Don Goulding - Blog

Yes

For the Son of God, Jesus Christ, the one who was proclaimed among you by us - by me and Silvanus and Timothy - was not “Yes” and “No,” but it has always been “Yes” in him. For every one of Godʼs promises are “Yes” in him… (2 Corinthians 1:19-20) (NETFull)

God asked man to love him above all else, and man said no. That no reverberated through time, bouncing noes into every crevice of life.

Is nature healthy? No. Will you live forever? No. Are you whole without God? No. No is the harshest, most devastating word in any language. It condemns us to temporal and eternal punishment.

Jesus came to give our no-infested world a second chance to answer God’s question. “Will you love me above all else, through my Son?”

When we say yes, anything a purified imagination dreams is granted with a laughing, all-powerful yes. God, do you love me? Yes. Do you forgive me? Yes. Are you with me? Yes.

Say yes to God through Christ, and he will say yes to you through eternity. That sounds easy, but it’s not. This world slams no into our face with such violence and frequency that we loose hope in the word yes. Rejection is a no. Loss of health and income are more noes. The noes pile up until it’s difficult to see a yes coming straight at us.

God’s yes is so resounding it redeems our heap of noes. As we turn each no over to him, trusting in his comfort and recompense, he converts them to eternal glory. The bumper sticker that said, “he who dies with the most toys wins,” is wrong. He who dies with the most noes wins, because he will be the most rewarded in heaven.

In Christ, life is yes. Even our temporary noes are transformed into eternal yeses.

Prayer: Father in heaven, I rest in your yes.

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Hunger

IMG 0714Then the angel said to me, “Write the following: Blessed are those who are invited to the banquet at the wedding celebration of the Lamb!” He also said to me, “These are the true words of God.” (Revelation 19:9) (NETFull)

“What are those children doing in the harvested fields?” I said.

“They’re the youngest of their families.” Our host navigated her Jeep down a dusty African road. “In times of starvation, the older members eat first. Those little ones are trying to club mice for food.”

I could hear pain in the reply coming from a missionary who gave her life to help orphans, and saw no end to the need.

The children in their rags stared at the dry billows behind our car. We had what they wanted.

I’m hungry, too, but mine is soul hunger. My table is meditation, my fare is Scripture, prayer, and God’s voice. I indulge in dessert of inspirational music. 

In spite of this intake, I’m never satisfied. I chew a promise, it spikes a rush of joy, is digested and gone. I’m still hungry, craving more.

Jesus has his eye on the children of the field. Still, many of them will depart this earth with their hunger.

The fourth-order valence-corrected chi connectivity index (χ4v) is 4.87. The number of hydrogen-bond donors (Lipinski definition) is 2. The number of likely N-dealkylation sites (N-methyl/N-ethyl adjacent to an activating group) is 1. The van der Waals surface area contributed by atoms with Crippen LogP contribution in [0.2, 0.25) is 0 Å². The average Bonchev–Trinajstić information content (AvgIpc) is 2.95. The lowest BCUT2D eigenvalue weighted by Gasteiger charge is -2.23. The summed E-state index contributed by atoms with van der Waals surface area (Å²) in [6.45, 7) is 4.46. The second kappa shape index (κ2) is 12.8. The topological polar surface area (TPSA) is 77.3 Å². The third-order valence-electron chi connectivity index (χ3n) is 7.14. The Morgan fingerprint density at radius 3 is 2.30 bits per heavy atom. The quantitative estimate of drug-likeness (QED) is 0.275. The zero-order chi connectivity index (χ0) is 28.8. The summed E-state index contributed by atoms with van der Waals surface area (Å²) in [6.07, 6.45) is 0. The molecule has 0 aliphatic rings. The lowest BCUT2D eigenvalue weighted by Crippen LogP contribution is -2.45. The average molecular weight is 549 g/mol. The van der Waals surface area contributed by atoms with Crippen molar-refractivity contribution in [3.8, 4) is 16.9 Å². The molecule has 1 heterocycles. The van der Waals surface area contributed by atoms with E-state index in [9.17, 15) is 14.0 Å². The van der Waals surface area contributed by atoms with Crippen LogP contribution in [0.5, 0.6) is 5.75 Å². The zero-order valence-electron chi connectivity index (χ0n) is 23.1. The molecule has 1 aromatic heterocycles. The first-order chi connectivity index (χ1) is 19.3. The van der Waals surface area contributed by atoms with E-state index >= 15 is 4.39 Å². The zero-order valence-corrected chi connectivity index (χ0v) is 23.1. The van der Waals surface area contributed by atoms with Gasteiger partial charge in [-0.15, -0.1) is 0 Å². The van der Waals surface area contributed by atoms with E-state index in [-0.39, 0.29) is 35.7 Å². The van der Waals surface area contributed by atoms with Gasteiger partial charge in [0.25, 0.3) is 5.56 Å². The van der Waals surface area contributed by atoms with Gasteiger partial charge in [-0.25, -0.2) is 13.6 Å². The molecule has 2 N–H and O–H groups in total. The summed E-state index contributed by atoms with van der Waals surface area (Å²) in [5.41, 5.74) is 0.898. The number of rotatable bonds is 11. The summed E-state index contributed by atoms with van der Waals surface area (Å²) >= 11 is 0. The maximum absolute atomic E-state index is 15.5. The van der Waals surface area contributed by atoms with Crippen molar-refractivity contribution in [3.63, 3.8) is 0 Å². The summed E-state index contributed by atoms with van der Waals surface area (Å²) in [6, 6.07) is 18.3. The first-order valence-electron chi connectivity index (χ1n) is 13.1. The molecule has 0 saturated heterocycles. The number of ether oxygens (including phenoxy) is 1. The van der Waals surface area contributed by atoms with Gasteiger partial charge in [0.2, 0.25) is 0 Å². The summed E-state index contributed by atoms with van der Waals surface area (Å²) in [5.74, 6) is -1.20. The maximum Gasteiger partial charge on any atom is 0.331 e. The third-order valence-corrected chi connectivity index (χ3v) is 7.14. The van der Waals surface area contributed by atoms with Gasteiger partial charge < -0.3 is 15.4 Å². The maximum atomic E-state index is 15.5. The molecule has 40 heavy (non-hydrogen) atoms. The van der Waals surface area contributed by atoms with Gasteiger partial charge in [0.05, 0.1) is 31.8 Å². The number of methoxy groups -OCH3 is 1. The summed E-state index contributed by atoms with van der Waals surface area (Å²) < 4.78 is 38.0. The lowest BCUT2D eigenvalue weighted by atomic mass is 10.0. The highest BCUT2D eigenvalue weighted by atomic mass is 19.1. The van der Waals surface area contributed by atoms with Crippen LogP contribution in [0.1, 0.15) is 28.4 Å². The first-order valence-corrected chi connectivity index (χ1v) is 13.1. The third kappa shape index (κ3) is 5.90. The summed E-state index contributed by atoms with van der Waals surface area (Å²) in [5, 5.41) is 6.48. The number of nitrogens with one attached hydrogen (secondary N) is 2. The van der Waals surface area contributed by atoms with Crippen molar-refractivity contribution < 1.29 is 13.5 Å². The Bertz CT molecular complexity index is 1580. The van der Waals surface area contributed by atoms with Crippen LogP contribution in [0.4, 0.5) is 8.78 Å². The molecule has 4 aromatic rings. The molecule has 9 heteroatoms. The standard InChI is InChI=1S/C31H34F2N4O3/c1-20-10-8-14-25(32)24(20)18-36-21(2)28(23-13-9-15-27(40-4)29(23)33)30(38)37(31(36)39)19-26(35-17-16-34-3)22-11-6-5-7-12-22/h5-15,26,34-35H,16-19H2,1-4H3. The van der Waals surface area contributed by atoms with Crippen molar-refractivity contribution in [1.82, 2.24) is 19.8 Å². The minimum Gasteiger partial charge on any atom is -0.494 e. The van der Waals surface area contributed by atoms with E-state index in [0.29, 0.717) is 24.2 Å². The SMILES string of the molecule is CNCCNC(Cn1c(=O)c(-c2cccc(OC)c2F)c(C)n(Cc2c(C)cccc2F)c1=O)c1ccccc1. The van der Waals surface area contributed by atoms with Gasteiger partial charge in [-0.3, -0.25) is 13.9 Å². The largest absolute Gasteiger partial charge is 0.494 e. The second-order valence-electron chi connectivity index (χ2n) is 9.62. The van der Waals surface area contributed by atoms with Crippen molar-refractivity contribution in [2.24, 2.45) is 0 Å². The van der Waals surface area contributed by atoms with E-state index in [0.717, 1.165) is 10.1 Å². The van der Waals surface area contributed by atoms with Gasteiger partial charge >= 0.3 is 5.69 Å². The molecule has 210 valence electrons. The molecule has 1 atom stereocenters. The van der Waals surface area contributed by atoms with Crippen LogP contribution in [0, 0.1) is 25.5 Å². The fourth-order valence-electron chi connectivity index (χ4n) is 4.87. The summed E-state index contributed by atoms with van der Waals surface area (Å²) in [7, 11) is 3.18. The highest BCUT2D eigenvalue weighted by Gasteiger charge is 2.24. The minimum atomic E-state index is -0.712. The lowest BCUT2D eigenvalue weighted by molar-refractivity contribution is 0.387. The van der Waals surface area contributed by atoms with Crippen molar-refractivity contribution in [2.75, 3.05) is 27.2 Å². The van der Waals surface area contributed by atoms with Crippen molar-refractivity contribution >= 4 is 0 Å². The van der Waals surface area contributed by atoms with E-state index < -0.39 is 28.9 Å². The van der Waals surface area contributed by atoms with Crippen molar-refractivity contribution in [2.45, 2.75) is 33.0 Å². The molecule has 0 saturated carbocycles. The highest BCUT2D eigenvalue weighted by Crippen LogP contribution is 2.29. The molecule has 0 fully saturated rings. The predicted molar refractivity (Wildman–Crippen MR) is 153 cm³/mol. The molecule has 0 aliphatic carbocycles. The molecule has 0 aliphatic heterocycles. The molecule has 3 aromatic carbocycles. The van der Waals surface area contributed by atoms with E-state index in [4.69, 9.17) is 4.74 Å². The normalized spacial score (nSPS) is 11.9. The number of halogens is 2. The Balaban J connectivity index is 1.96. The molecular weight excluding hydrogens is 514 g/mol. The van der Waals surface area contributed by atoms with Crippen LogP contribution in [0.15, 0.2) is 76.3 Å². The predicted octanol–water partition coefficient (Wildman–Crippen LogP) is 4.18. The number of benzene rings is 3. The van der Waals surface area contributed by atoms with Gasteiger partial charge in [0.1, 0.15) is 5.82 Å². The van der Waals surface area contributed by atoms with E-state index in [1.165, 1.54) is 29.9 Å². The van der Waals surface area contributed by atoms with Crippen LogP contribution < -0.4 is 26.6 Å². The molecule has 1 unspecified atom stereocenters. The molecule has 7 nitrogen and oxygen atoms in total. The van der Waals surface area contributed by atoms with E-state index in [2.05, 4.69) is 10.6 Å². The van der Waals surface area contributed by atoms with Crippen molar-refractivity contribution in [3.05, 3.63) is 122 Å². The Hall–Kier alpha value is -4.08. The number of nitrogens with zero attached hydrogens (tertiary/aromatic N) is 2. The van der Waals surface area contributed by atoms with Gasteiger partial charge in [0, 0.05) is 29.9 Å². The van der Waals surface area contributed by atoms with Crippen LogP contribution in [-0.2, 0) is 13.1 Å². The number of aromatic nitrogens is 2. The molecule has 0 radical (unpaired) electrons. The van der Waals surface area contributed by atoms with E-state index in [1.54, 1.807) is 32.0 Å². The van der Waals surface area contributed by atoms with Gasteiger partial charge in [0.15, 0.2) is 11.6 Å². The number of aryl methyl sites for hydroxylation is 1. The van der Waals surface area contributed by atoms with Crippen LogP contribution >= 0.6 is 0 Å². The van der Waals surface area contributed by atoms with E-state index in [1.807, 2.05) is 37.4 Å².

I’ll depart this earth with my hunger. Together with the children, we’ll ask God to fill us. We’ll appear before the King to feast and drink aged wines. We’ll break into song, dance around the throne, and absorb God-love. Filled in every way, we’ll fall into a laughing tangle and bellow through our hysterics, “No more pain, emptiness, or hunger.” 

Then we might get up and revel again—not because we’re hungry, but because of the overabundance from the Lamb, who promised, “Blessed are you who hunger now, for you will be satisfied.”

Prayer: Jesus, fill me and the children at your banqueting table.

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Over-Churched

As he said this, he called out, “The one who has ears to hear had better listen!” (Luke 8:8)AsleepAtMass

Woe to the over-churched. That was me. God saw me sitting in the pew, wrote a razor-sharp message, and handed it to the Spirit. The Spirit breathed into my pastor’s sermon and it flew from the pulpit. The words arced through the air, hit my eardrum, and bounced onto the floor.

I’d been practicing A.S.D. (Auditory Selective Dullness) for years. Raised in the pews, the effervescent words of life were poured over me before they had meaning. Jesus is the blah, and the blah, blah, blah. It’s a malady I fight today.

As I got older, I determined God was for retirees and recluses, and I reached for the highest numbers on the fun-o-meter. But such living never brought joy. My truest desires weren’t greeted at the door, let alone invited in to satisfaction.

Behind the temporal games I hid a longing to touch the Progenitor of life. I wondered if the enormous life in Christ lay in grasping the true meaning behind all those churchy phrases—washed in the blood, dead to sin, sanctified by grace. They were so much white noise in a preoccupied head.

One morning I woke and there beside me lay the instruments needed to open the tired phrases—a Bible, prayer, and a desperate heart. With the tools, I pried the trampled walnuts until they burst open to reveal emeralds of hope, fire-blue sapphires of love, and diamonds of truth. ‘Christ in me’ was no longer a ho-hum by-line, it was my oxygen. The words were the same, but the power exploding out of them woke me from the stupor I’d called life.

From time to time I still feel over-churched, but I attend so I can squeeze the old terminology for all the brilliant reality it will yield.

Prayer: Holy Spirit, dynamite my crusty heart with fresh understanding.

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